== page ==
Port of Bilbao
|Founded||June 15, 1300|
43° 22' 43" N
03° 04' 57" W
3.13 km² (land)
16.94 km² (water)
|Vessel arrivals||3,595 (2007)|
|Annual container volume||554,568 twenty-foot equivalent units (TEU) (2007)|
|Annual cargo tonnage||40.0 million metric revenue tons (2007)|
|Cruise traffic||172,626 passengers (2007)|
|Total operating revenue||€ 56.7 million|
|Net income||€ 25.5 million|
The Port of Bilbao is located on the Bilbao Abra bay, and along the Estuary of Bilbao, in Biscay (Basque Country). The main facilities are in the Santurtzi and Zierbena municipalities, approximately 15 km (9.3 mi) west of Bilbao. Also called Exterior Port and Superpuerto, the port complex occupies 3.13 km² (773 acres) of land and 16.94 km² (4,186 acres) of water along 17 km (10.5 mi) of waterfront.
The history of the port is absolutely linked to the history of Bilbao itself, so the date of its foundation is that of the city's foundation.
In 1300 Bilbao was granted the status of city and the control of the maritime traffic entering its estuary. The first docks were built at Bilbao's old town, 15 km (9.1 mi) away from the sea. These docks were the center of the port's activity for more than five centuries. In 1511 the Consulate of Bilbao privilege was granted, which allowed the port control over the northern European wool export routes.
During the 19th century extensive iron resources were found in the nearby hills, this boosted the industrial revolution in the zone and the estuary of Bilbao was covered by steel and shipbuilding industries and the docks expanded from Bilbao to the bay. All activity relied on the navigability of the river so engineer Evaristo Churruca developed an enormous project that would solve the traditional navigation problems of the river:
- Dangerous sand banks that changed the course constantly.
- Many complicated meanders.
- Large extents of marsh.
- The Bay of Biscay storms that hit the river's mouth.
The river banks were drained and docks were built, the river's course was straightened, the external port was enclosed, and the Puente Colgante transporter bridge was built. By 1900 Bilbao had Spain's biggest port. This allowed the fast development of the region's economy, and shipyards and steelmills covered the banks of the river. During the 1970s the Santurtzi area was developed and the Deusto channel was created.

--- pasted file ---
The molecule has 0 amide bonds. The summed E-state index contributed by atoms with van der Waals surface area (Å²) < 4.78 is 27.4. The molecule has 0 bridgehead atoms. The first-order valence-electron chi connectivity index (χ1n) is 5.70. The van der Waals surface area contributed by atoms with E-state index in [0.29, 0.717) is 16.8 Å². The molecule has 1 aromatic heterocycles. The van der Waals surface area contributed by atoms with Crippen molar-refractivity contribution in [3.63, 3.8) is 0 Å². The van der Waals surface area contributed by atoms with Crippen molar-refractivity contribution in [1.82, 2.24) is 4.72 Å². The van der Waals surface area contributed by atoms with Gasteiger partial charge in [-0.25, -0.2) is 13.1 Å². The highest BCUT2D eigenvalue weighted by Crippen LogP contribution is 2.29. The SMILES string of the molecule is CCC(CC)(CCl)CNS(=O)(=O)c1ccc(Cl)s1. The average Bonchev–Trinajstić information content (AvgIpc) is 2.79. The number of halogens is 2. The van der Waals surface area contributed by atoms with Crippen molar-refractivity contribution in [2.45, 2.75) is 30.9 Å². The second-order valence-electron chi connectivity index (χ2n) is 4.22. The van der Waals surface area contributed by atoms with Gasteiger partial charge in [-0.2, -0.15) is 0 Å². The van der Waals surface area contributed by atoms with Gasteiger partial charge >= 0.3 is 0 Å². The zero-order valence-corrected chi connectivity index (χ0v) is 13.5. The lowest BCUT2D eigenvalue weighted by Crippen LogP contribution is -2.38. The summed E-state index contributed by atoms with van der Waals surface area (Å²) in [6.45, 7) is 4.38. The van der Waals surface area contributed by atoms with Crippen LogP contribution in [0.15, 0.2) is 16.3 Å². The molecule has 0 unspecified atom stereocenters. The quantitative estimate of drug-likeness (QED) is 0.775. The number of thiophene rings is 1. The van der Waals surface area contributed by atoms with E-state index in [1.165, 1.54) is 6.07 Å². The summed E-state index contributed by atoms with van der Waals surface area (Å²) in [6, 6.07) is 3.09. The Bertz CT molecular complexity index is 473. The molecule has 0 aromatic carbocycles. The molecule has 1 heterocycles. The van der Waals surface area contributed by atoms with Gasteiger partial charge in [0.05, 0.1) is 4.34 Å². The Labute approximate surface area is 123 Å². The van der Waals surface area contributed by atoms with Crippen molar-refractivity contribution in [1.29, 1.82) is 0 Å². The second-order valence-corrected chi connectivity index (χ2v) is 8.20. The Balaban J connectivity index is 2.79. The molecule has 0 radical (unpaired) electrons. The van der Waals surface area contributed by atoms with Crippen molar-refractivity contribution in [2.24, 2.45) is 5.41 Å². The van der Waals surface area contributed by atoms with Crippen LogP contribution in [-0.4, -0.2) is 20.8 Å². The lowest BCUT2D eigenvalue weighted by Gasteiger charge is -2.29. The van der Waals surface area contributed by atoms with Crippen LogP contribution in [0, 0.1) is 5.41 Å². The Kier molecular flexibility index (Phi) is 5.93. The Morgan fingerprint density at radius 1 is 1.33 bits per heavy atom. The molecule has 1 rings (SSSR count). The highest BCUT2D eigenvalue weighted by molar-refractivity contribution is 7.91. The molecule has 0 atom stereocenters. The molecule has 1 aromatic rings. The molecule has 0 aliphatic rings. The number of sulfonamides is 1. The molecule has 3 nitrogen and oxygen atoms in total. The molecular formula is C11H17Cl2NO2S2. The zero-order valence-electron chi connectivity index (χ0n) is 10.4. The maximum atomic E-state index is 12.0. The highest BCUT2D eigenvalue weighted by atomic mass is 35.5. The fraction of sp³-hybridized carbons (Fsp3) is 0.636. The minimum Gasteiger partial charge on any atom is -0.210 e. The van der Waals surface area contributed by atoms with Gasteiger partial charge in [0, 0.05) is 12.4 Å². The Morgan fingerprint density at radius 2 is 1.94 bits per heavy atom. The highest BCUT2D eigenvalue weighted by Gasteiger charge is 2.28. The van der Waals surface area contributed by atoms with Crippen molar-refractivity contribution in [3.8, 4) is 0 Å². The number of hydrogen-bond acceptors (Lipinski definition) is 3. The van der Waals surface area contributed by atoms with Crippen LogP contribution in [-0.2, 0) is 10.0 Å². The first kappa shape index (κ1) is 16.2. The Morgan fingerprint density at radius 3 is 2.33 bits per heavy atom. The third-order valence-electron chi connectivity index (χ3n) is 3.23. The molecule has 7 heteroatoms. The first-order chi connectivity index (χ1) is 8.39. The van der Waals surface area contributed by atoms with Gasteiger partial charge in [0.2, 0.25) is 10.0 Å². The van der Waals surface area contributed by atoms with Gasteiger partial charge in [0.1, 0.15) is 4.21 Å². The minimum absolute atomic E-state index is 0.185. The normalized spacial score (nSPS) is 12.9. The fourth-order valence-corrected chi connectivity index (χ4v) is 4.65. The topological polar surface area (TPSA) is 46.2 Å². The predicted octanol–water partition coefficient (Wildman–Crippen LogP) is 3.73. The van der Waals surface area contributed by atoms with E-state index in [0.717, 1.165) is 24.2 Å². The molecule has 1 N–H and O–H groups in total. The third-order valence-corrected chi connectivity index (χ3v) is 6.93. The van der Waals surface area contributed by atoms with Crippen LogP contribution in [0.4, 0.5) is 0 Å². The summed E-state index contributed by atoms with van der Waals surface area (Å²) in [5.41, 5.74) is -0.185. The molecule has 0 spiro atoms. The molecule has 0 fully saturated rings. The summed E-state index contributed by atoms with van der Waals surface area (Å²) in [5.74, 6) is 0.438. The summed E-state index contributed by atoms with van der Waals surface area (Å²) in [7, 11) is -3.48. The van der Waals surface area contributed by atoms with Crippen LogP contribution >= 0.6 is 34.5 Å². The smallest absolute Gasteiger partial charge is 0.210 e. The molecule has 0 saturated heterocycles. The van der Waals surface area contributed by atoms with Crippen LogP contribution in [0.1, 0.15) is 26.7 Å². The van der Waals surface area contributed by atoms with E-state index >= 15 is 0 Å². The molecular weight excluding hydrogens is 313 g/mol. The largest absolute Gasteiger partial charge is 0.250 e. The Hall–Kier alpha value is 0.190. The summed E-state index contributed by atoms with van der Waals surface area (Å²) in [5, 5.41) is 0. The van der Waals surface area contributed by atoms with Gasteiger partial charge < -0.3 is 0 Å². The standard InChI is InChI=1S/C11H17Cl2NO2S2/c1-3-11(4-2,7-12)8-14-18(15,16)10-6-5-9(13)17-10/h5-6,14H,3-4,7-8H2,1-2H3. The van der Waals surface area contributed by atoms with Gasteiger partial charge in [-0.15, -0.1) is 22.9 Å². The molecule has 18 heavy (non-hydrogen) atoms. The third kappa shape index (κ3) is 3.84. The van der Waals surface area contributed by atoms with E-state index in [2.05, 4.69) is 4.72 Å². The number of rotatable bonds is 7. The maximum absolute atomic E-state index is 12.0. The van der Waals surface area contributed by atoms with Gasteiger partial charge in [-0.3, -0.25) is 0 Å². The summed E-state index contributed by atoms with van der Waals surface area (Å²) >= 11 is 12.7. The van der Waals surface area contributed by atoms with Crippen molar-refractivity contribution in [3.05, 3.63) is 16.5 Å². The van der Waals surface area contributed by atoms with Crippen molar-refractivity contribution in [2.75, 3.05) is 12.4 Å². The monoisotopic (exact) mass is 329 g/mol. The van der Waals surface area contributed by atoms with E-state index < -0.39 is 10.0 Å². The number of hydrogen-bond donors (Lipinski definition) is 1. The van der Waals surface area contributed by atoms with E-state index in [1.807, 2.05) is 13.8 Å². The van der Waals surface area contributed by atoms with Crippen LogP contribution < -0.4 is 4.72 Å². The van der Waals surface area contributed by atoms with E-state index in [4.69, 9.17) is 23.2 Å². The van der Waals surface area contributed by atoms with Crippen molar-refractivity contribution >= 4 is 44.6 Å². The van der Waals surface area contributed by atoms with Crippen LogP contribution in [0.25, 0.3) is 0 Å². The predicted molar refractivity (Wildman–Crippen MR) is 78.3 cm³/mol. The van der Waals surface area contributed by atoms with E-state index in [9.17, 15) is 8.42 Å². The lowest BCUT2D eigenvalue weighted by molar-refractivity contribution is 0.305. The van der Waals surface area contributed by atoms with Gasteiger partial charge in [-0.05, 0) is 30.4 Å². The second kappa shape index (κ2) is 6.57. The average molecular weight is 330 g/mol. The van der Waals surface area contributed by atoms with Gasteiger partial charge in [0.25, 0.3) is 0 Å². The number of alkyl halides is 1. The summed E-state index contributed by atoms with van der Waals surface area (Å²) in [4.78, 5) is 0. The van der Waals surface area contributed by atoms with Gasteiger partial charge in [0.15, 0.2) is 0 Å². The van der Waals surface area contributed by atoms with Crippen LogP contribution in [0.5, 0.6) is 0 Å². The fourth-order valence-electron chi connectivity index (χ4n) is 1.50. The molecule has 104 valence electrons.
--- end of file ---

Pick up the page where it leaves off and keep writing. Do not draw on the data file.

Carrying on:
But things continued to evolve, the industry decayed and docks were abandoned. On top of that, vessels have constantly increased their tonnage and large tankers and freighters could not enter the river anymore and the Santurtzi area became too congested. In 1975 a large project was conceived, known as the Superpuerto. The plan is for all of Abra Bay to eventually be enclosed by docks. The project continues today.
The container volume was over half a million TEUs (twenty-foot equivalent units) in year 2007. The Port is the 4th busiest port in Spain after Algeciras, Barcelona and Valencia and is Spain's largest.
From 1998 to the present, the port's physical capacity has increased dramatically, so this has influenced the increase of traffic in the last years.
The port is served by the RENFE railroad, but a new rail connection is needed because the current line is shared by commuter traffic and goes through a densely populated metropolitan area. A high speed connection is being considered, but Spain's current high-speed network does not support goods traffic.
A new dock was built in Getxo to meet the increasing demand in cruise ship traffic, fed largely by the opening of the Guggenheim Museum Bilbao in 1998, which has brought in many more tourists and put Bilbao on the cruising routes.
The P&O ferry service to Portsmouth, with the Pride of Bilbao, leaves from the Santurtzi docks. This service started in May 1993. However on 15 January 2010, P&O announced that the route was to be closed.
In September 2010, Brittany Ferries announced that it would take over the Portsmouth-Bilbao route, with the MV Cap Finistère. The service commenced on 27 March 2011. The service will complement their existing Portsmouth/Portsmouth International Port-Santander and Plymouth-Santander routes.
There has been a lot of concern about the huge enlargement project of the exterior port. Ecologist movements protest because large portions of the bay are being covered by docks and the adjacent hills are being dynamited to get the raw materials used in the construction of the new docks.
- Annual Cargo: In tons
- Containers: ATM and TMB terminals. Measured in TEUs.
- Vessels: Vessels that berthed at the port.
- "Brittany Ferries saves Portsmouth-Bilbao route". Travel News UK. September 27, 2010. Retrieved October 8, 2010.